Q&A: Speck Mountain

Speck Mountain

Speck Mountain

Chicago-based four-piece Speck Mountain‘s shimmery, psychedelic space rock has (very) slowly worked its way round the world since their self-released debut album Summer Above slipped out in the USA alone in 2006.

Now signed to Peacefrog, Marie-Claire Balabanian’s voice and the band’s textured and near-drumless songs have been released in the UK in time for summer. musicOMH tippety-tapped questions across the ether to Chicago, from where answers were tippety-tapped back…


musicOMH: On Summer Above, it felt like Marie-Claire’s vocals were another instrument in a sea of music – the words were drawn out and floaty, and there were a lot of extended instrumental jams without singing. Was this the intended effect? Were there any known influences on her vocal style?
Speck Mountain: Everything on Summer Above was very deliberate. Marie-Claire is constantly compared to Hope Sandoval and that is definitely not even an influence… so that is weird for us. Her biggest influences are Mavis Staples, and too many other soul singers to name… also Stevie Nicks.

OMH: What did you learn from self-releasing Summer Above? Did things become a lot easier when Peacefrog came on board for UK distribution?
SM: Releasing our own album was a wonderful experience. I now understand what a record label really does, which was a total mystery before we started the label. There is a lot of work that goes into it but ultimately labels try to make it seem like something much more elusive and magical than it is. We want an American label to handle us because we’re terrible business people and don’t want to concentrate on that aspect.

OMH: What are you looking for in a label to represent you this time around? Are you looking for a hands-on label that will really get involved in your recordings and promotions, or one that would simply release things “as is” without much input? Perhaps a happy medium?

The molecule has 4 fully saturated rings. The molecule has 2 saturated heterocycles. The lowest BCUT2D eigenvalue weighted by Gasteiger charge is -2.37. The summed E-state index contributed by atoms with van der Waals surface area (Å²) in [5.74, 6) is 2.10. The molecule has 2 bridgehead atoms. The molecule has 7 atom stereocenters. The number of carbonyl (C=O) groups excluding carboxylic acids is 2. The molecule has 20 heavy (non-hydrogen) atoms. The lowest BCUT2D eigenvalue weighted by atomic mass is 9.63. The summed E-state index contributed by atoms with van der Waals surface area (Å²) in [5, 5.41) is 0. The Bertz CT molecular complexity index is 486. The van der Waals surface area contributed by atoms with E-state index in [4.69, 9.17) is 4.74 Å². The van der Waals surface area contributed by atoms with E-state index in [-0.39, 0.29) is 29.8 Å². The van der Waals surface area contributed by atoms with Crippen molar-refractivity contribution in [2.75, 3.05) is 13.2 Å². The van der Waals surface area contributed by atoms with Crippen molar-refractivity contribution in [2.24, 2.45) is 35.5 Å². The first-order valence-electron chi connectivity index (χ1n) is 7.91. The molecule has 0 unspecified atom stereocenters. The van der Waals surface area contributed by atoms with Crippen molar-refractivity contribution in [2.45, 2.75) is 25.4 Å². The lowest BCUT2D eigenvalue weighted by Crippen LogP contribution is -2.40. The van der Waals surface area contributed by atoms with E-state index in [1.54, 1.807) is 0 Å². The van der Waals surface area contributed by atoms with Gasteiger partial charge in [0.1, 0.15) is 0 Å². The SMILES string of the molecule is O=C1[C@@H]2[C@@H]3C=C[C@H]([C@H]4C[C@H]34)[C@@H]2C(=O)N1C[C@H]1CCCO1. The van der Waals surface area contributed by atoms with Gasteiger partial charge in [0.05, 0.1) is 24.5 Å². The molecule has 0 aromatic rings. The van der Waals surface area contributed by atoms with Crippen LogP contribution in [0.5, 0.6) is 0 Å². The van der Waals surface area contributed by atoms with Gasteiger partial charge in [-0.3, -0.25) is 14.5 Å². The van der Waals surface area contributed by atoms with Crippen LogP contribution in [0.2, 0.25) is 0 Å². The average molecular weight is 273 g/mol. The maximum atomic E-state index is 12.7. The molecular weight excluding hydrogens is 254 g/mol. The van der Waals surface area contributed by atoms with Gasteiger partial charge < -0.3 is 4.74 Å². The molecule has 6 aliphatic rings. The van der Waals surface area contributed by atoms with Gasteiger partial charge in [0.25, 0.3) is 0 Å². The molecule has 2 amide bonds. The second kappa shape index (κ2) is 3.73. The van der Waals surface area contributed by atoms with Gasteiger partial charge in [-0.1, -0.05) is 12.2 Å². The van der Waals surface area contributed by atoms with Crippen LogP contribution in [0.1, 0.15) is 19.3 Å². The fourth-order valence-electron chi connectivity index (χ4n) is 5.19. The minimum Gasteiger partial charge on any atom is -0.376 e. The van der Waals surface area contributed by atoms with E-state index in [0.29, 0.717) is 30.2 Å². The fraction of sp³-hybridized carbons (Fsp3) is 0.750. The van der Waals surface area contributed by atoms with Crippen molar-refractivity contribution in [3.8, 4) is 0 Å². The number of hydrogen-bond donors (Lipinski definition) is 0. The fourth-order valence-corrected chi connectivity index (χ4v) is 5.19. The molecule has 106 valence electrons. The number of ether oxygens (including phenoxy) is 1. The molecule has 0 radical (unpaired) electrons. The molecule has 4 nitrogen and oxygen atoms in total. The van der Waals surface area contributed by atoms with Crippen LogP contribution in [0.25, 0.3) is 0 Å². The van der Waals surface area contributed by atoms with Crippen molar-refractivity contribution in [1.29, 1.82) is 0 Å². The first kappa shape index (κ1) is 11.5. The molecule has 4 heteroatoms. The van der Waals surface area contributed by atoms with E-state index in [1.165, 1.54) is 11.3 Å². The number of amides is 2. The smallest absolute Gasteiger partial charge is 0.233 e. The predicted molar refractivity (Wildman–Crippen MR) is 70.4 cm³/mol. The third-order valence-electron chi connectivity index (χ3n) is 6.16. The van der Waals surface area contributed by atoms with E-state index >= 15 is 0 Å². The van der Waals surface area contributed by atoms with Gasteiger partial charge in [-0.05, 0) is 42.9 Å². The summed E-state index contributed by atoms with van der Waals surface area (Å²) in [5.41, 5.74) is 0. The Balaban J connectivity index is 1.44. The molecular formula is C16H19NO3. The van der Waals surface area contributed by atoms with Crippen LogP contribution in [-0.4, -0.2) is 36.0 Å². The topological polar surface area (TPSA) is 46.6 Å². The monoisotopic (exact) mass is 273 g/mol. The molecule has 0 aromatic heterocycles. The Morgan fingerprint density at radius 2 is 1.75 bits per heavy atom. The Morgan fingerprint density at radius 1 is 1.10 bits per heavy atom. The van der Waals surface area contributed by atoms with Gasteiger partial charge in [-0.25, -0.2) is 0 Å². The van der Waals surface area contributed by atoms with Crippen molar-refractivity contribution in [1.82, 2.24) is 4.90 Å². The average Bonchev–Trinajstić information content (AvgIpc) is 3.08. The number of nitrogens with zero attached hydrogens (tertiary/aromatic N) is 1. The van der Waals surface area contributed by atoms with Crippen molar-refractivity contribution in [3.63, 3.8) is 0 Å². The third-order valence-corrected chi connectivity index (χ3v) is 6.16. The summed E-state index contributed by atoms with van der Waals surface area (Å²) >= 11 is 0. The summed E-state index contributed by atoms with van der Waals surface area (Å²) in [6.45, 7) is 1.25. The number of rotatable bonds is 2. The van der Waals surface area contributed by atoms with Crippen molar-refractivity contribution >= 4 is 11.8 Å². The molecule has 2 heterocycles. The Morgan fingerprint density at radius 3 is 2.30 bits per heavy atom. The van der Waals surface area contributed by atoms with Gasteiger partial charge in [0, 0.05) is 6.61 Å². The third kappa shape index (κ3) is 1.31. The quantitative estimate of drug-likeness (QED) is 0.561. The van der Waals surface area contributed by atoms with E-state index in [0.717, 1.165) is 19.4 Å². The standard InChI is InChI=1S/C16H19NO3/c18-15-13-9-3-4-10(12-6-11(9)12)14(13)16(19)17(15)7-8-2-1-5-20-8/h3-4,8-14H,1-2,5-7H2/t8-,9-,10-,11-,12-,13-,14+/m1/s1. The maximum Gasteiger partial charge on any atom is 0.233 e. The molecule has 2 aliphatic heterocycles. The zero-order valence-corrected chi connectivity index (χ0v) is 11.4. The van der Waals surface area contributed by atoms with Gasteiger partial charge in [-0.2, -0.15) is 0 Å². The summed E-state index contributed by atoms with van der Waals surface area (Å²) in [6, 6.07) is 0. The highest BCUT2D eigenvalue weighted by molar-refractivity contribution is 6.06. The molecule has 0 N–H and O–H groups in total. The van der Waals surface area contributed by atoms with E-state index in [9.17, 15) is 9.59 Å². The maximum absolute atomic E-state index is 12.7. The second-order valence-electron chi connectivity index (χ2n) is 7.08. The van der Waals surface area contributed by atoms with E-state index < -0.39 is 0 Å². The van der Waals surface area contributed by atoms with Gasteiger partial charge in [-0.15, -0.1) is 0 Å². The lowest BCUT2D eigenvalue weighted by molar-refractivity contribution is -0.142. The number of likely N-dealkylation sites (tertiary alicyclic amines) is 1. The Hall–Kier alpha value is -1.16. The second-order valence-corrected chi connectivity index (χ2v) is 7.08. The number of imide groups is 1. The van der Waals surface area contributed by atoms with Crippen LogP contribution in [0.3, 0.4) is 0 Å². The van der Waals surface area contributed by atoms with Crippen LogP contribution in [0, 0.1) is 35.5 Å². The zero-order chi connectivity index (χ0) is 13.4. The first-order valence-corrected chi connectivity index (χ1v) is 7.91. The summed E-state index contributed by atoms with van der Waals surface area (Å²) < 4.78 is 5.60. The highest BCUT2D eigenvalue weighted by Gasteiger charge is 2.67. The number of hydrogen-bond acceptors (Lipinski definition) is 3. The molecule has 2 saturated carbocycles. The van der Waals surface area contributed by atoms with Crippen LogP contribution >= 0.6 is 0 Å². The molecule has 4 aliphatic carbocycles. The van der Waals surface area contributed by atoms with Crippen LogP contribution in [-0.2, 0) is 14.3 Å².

SM: We’re looking for a label that really believes in what the band is doing. Who trust the ideas of the artist and will ultimately go with those ideas. We would want complete freedom creatively. We would take a lot less money to be on a label we respect and vice versa.

OMH: The songs on Summer Above seem very fluid. Were they all conceived fully before going into the studio? Or was there some in-studio inspiration that influenced the arrangements?
SM: Every sound was conceived outside of the studio. We went in knowing exactly what we wanted.

OMH: Did your method for recording your most recent album change based on your experience making Summer Above? Did you work with any producers or seek advice from outside the band on your most recent recordings?
SM: We recorded at the same studio with the same engineer. But this time he is producing because we trust him. We’re focusing much more on writing a collection of great songs rather than walking in with this fully conceived thing. This album is also much more adventurous and definitely shows the extremes of some of our stylistic influences.

OMH: You were spread out over Detroit, Portland, and New York, but came together in Chicago. It seems bands can have members spread out like this when they are not on tour because they can keep in contact via the Internet. What’s your impression concerning the impact of the Internet on groups forming or staying together, especially when band members are spread out?
SM: I think ultimately it is cool bands have that option. But if you don’t live in the same place you won’t play often and really connect as a band (especially live). I think it is much better for bands that have main songwriter and just use the other players as their bands.

OMH: What sort of live set-up do you have?
SM: We perform as a four piece. With guitar, vocals, bass electric piano, compact organ, and paired down drum kit.

OMH: It seems like your songs could evolve in a live setting. When playing live, do you try to keep the songs true to the original arrangements, or is there a pull to try different things here and there?
SM: The live set has a lot more energy. We can’t recreate the sonic beauty of the record so there is a different energy.

OMH: Many artists are inspired across media. Are there any things outside of the music realm that impact your songwriting or performances?
SM: The books of Bret Easton Ellis, poetry of John Donne, photography of Francesca Woodman (are all) huge for us, also the film A Nos Amour.

OMH: Is your band name a) an oxymoron – a mountain the size of a speck; b) a philosophical insight – we are but a speck on a large mountain; c) an actual place – Speck Mountain; d) none of the above?
SM: d) It’s the first and last word in a Bret Easton Ellis novel.

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Q&A: Speck Mountain
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